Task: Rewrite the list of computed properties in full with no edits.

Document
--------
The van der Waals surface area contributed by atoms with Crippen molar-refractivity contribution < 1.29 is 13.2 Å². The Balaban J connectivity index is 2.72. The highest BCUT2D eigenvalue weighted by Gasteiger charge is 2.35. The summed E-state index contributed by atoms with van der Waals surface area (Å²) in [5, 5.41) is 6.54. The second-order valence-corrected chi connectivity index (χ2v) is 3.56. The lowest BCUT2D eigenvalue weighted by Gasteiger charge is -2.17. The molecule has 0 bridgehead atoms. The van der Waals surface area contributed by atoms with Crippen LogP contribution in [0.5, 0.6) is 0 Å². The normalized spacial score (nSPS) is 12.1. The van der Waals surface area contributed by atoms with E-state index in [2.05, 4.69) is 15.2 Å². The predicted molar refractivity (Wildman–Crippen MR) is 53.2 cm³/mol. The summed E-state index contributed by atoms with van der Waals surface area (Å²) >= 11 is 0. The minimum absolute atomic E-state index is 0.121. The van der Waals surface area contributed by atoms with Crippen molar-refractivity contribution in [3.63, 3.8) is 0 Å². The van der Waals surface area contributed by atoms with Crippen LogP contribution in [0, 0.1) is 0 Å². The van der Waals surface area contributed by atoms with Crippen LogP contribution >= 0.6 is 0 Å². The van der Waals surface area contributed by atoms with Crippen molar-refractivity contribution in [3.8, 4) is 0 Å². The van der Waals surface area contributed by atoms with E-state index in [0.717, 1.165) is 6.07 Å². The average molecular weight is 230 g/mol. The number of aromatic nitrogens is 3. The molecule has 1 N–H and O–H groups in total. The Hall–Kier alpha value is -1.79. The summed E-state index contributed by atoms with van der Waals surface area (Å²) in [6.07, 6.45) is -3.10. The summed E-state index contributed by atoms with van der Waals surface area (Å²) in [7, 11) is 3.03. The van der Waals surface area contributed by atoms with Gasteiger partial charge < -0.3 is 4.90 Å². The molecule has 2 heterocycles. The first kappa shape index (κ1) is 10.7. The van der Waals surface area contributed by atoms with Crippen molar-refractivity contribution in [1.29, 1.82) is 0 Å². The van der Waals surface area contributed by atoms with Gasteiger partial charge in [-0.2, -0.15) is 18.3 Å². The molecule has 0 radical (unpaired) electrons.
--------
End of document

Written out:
The van der Waals surface area contributed by atoms with Crippen molar-refractivity contribution < 1.29 is 13.2 Å². The Balaban J connectivity index is 2.72. The highest BCUT2D eigenvalue weighted by Gasteiger charge is 2.35. The summed E-state index contributed by atoms with van der Waals surface area (Å²) in [5, 5.41) is 6.54. The second-order valence-corrected chi connectivity index (χ2v) is 3.56. The lowest BCUT2D eigenvalue weighted by Gasteiger charge is -2.17. The molecule has 0 bridgehead atoms. The van der Waals surface area contributed by atoms with Crippen LogP contribution in [0.5, 0.6) is 0 Å². The normalized spacial score (nSPS) is 12.1. The van der Waals surface area contributed by atoms with E-state index in [2.05, 4.69) is 15.2 Å². The predicted molar refractivity (Wildman–Crippen MR) is 53.2 cm³/mol. The summed E-state index contributed by atoms with van der Waals surface area (Å²) >= 11 is 0. The minimum absolute atomic E-state index is 0.121. The van der Waals surface area contributed by atoms with Crippen molar-refractivity contribution in [3.63, 3.8) is 0 Å². The van der Waals surface area contributed by atoms with Crippen LogP contribution in [0, 0.1) is 0 Å². The van der Waals surface area contributed by atoms with Crippen LogP contribution >= 0.6 is 0 Å². The van der Waals surface area contributed by atoms with Crippen molar-refractivity contribution in [3.8, 4) is 0 Å². The van der Waals surface area contributed by atoms with E-state index in [0.717, 1.165) is 6.07 Å². The average molecular weight is 230 g/mol. The number of aromatic nitrogens is 3. The molecule has 1 N–H and O–H groups in total. The Hall–Kier alpha value is -1.79. The summed E-state index contributed by atoms with van der Waals surface area (Å²) in [6.07, 6.45) is -3.10. The summed E-state index contributed by atoms with van der Waals surface area (Å²) in [7, 11) is 3.03. The van der Waals surface area contributed by atoms with Gasteiger partial charge < -0.3 is 4.90 Å². The molecule has 2 heterocycles. The first kappa shape index (κ1) is 10.7. The van der Waals surface area contributed by atoms with Crippen molar-refractivity contribution in [1.29, 1.82) is 0 Å². The van der Waals surface area contributed by atoms with Gasteiger partial charge in [-0.2, -0.15) is 18.3 Å². The molecule has 0 radical (unpaired) electrons.